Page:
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Hoteliers underestimated 2007 profits - Will They Lowball 2009?
PKF Hospitality Research has been tracking the accuracy of hotel budgets since the late 1990s. During this time, we have learned that hotel managers are very adept at budgeting during prosperous periods for the lodging industry. However, when the industry suffers through a slowdown, the accuracy of hotel budgets deteriorates dramatically. Under poor market conditions, hotels have missed their profit targets by as much as 20 percent.
Why are hotel budgets less accurate during industry recessions? Are hotel managers eternally optimistic, or maybe they are just lucky in years of strong performance?
Budgeting Through Cycles
The process of budgeting tends to be much less complex process in optimistic times than in times of concern. During industry upswings, investments are achieving their desired results. Lenders are collecting their debt service; investors are receiving their returns, management companies are earning their incentive fees, and lodging stocks are climbing.
When RevPARs begin to taper off, all of this goes away, or at least slows down. Not only do new deals decelerate, but the fees and returns that were assumed in current investments are not being achieved. This completely changes the dynamics of the budget process. At this point every revenue and expense line item is reviewed multiple times. General managers, regional senior vice presidents of operations, chief operating officers, asset managers, loan servicers, owners and all their partners look for opportunities that may have been missed in the past. Revenue opportunities are estimated, and operators are challenged to find savings in excess of what they have achieved in the past. The interesting part of the process in down times is that the final budget is frequently decided by people that may have never been to the property.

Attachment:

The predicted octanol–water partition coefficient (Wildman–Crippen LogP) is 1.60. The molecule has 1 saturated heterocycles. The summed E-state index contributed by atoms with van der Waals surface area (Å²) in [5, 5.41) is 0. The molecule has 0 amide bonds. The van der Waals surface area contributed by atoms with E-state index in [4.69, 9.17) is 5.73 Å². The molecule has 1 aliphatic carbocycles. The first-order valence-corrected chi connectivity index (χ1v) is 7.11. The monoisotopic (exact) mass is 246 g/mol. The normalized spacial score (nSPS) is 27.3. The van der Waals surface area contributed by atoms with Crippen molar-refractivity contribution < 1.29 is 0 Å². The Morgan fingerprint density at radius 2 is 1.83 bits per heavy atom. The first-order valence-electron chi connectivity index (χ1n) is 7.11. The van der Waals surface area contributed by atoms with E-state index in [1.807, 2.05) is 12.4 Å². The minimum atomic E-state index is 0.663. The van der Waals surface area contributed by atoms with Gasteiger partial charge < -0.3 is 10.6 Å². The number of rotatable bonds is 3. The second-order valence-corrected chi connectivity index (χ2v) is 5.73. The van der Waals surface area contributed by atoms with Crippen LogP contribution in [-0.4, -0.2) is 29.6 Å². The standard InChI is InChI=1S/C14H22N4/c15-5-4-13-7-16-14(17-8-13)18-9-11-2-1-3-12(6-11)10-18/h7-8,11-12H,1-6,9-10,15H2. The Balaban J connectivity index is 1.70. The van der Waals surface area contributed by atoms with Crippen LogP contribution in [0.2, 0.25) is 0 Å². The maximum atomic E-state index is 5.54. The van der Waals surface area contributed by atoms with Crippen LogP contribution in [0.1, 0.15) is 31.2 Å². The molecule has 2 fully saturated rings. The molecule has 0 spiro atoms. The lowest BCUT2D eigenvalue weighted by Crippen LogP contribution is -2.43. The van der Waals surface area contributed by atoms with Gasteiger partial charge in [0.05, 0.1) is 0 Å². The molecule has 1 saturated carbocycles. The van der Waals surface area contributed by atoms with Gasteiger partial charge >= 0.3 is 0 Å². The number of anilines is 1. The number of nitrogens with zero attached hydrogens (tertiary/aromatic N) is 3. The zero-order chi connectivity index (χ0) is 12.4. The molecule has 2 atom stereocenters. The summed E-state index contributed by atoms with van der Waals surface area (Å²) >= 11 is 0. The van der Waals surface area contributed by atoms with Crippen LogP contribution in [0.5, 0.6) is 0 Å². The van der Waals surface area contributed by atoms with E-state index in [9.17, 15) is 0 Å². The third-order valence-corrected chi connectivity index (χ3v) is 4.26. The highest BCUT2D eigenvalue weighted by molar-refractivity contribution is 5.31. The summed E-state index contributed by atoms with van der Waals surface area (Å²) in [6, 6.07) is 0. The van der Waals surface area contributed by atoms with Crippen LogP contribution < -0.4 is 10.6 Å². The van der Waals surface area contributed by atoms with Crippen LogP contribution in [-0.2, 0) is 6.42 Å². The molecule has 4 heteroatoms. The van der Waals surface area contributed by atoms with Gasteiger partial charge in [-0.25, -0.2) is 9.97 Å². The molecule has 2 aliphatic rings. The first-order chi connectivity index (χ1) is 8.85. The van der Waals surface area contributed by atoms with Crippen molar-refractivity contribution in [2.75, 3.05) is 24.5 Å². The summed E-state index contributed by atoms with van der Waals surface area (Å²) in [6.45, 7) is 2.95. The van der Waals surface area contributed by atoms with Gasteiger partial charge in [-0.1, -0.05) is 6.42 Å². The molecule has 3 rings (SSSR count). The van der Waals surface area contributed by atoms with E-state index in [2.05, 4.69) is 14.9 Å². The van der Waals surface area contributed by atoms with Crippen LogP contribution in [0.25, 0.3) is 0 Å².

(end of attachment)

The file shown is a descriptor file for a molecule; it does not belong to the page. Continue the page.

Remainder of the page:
While lodging is referred to as a predictable cyclical industry, it is the timing of the cycle that has proven to be elusive. During the post 9/11 period every predication had the business environment improving in the "next" quarter, whether that next quarter was second quarter of 2002, or third quarter of 2002, or each successive one after that. Hotels budgeted modest declines for 2002 and flat RevPARs in 2003 only to fall short of these numbers by enormous variances. It was not until the budget process for 2005 that this pattern changed. After four years of declining, flat, or slightly positive growth, most experts believed that 2006 was going to be a year of slow growth and hoteliers budgeted accordingly. Ultimately, 2006 was a year that operators beat their budget by a large amount.
Hotel managers are currently tasked with forecasting the 2009 revenues, expenses, and profits for their hotels. All signs point to a soft economy and slowdown in travel. Are hotel operators prepared to submit business plans that call for a decline in operating performance?
To assist U.S. hotel management in the preparation of their estimates for 2009, we have examined the accuracy of 500 hotel budgets for the year 2007. The data was taken from the Trends in the Hotel Industry database of PKF Hospitality Research.
Looking towards 2007, the hotel managers in our survey sample were budgeting for a 7.0 percent increase in total revenue. At the end of the year, total revenue grew a healthy 6.4 percent, but did fall short of the budgeted revenue target by 0.5 percent.
The main reason for the revenue shortfall was an overestimation of the number of rooms expected to be occupied. The properties in our research sample budgeted for a 2.0 percent increase in occupied rooms in 2007, but actually accommodated only 0.4 percent more than 2006. Fortunately, hotel operators remained relatively aggressive in managing their room rates. In 2007, average daily rates (ADR) for the sample grew 6.8 percent, 0.9 percentage points greater than the budgeted growth rate of 5.9 percent.
Exceeding budgeted ADR was welcome news, but still not enough to overcome the deficit in occupancy. The net result was a 0.9 percentage point shortfall in rooms revenue (RevPAR). Since rooms revenue comprised 64.5 percent of total revenue for the hotels in our survey sample, this explains most of the underperformance in budgeted total revenue.